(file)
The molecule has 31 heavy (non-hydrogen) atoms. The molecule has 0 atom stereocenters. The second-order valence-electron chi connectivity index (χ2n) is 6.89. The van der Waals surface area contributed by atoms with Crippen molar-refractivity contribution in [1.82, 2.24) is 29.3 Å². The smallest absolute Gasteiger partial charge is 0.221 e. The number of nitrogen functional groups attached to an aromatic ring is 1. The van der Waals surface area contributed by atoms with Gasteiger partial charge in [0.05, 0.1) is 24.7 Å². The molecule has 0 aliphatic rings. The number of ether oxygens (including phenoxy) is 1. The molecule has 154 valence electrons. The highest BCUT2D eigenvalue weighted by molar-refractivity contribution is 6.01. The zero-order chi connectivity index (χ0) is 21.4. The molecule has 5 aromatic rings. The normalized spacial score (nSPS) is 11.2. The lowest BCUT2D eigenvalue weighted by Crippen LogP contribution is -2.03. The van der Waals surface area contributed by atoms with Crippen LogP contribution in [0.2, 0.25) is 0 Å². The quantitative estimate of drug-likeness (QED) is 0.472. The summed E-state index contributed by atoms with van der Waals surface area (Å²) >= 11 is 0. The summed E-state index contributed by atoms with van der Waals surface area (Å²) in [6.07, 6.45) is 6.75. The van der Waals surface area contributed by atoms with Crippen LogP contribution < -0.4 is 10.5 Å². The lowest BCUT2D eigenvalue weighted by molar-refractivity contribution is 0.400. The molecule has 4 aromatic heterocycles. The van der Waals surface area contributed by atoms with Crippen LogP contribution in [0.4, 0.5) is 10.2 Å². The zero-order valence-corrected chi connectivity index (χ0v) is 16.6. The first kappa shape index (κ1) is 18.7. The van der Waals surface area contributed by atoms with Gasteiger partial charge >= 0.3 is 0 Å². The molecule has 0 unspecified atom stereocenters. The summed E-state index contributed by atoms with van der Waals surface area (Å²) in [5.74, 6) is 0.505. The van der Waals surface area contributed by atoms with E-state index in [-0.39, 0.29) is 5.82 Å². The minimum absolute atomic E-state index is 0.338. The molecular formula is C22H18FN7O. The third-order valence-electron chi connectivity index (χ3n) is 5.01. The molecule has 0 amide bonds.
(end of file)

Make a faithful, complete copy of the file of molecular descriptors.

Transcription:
The molecule has 31 heavy (non-hydrogen) atoms. The molecule has 0 atom stereocenters. The second-order valence-electron chi connectivity index (χ2n) is 6.89. The van der Waals surface area contributed by atoms with Crippen molar-refractivity contribution in [1.82, 2.24) is 29.3 Å². The smallest absolute Gasteiger partial charge is 0.221 e. The number of nitrogen functional groups attached to an aromatic ring is 1. The van der Waals surface area contributed by atoms with Gasteiger partial charge in [0.05, 0.1) is 24.7 Å². The molecule has 0 aliphatic rings. The number of ether oxygens (including phenoxy) is 1. The molecule has 154 valence electrons. The highest BCUT2D eigenvalue weighted by molar-refractivity contribution is 6.01. The zero-order chi connectivity index (χ0) is 21.4. The molecule has 5 aromatic rings. The normalized spacial score (nSPS) is 11.2. The lowest BCUT2D eigenvalue weighted by Crippen LogP contribution is -2.03. The van der Waals surface area contributed by atoms with Crippen LogP contribution in [0.2, 0.25) is 0 Å². The quantitative estimate of drug-likeness (QED) is 0.472. The summed E-state index contributed by atoms with van der Waals surface area (Å²) >= 11 is 0. The summed E-state index contributed by atoms with van der Waals surface area (Å²) in [6.07, 6.45) is 6.75. The van der Waals surface area contributed by atoms with Crippen LogP contribution < -0.4 is 10.5 Å². The lowest BCUT2D eigenvalue weighted by molar-refractivity contribution is 0.400. The molecule has 4 aromatic heterocycles. The van der Waals surface area contributed by atoms with Crippen LogP contribution in [0.4, 0.5) is 10.2 Å². The zero-order valence-corrected chi connectivity index (χ0v) is 16.6. The first kappa shape index (κ1) is 18.7. The van der Waals surface area contributed by atoms with Gasteiger partial charge >= 0.3 is 0 Å². The molecule has 0 unspecified atom stereocenters. The summed E-state index contributed by atoms with van der Waals surface area (Å²) in [5.74, 6) is 0.505. The van der Waals surface area contributed by atoms with E-state index in [-0.39, 0.29) is 5.82 Å². The minimum absolute atomic E-state index is 0.338. The molecular formula is C22H18FN7O. The third-order valence-electron chi connectivity index (χ3n) is 5.01. The molecule has 0 amide bonds.